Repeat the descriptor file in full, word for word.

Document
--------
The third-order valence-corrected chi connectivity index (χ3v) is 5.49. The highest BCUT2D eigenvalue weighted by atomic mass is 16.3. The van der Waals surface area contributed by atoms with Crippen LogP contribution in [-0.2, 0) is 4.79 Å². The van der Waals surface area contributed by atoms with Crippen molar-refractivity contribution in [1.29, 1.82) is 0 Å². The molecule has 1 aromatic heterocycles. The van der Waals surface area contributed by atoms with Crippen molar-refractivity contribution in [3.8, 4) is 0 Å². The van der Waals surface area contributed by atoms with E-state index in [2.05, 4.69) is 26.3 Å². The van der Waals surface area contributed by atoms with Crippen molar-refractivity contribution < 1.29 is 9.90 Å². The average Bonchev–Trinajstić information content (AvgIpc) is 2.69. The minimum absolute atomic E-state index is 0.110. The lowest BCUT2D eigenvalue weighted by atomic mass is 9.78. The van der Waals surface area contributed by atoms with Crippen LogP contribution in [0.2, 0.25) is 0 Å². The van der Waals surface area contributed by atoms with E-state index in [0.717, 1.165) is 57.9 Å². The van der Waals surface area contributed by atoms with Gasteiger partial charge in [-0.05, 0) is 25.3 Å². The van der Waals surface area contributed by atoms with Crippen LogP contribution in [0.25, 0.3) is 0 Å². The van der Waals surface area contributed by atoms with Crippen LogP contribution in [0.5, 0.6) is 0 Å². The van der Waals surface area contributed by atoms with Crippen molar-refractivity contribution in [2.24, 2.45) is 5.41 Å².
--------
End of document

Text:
The third-order valence-corrected chi connectivity index (χ3v) is 5.49. The highest BCUT2D eigenvalue weighted by atomic mass is 16.3. The van der Waals surface area contributed by atoms with Crippen LogP contribution in [-0.2, 0) is 4.79 Å². The van der Waals surface area contributed by atoms with Crippen molar-refractivity contribution in [1.29, 1.82) is 0 Å². The molecule has 1 aromatic heterocycles. The van der Waals surface area contributed by atoms with Crippen molar-refractivity contribution in [3.8, 4) is 0 Å². The van der Waals surface area contributed by atoms with E-state index in [2.05, 4.69) is 26.3 Å². The van der Waals surface area contributed by atoms with Crippen molar-refractivity contribution < 1.29 is 9.90 Å². The average Bonchev–Trinajstić information content (AvgIpc) is 2.69. The minimum absolute atomic E-state index is 0.110. The lowest BCUT2D eigenvalue weighted by atomic mass is 9.78. The van der Waals surface area contributed by atoms with Crippen LogP contribution in [0.2, 0.25) is 0 Å². The van der Waals surface area contributed by atoms with E-state index in [0.717, 1.165) is 57.9 Å². The van der Waals surface area contributed by atoms with Gasteiger partial charge in [-0.05, 0) is 25.3 Å². The van der Waals surface area contributed by atoms with Crippen LogP contribution in [0.25, 0.3) is 0 Å². The van der Waals surface area contributed by atoms with Crippen LogP contribution in [0.5, 0.6) is 0 Å². The van der Waals surface area contributed by atoms with Crippen molar-refractivity contribution in [2.24, 2.45) is 5.41 Å².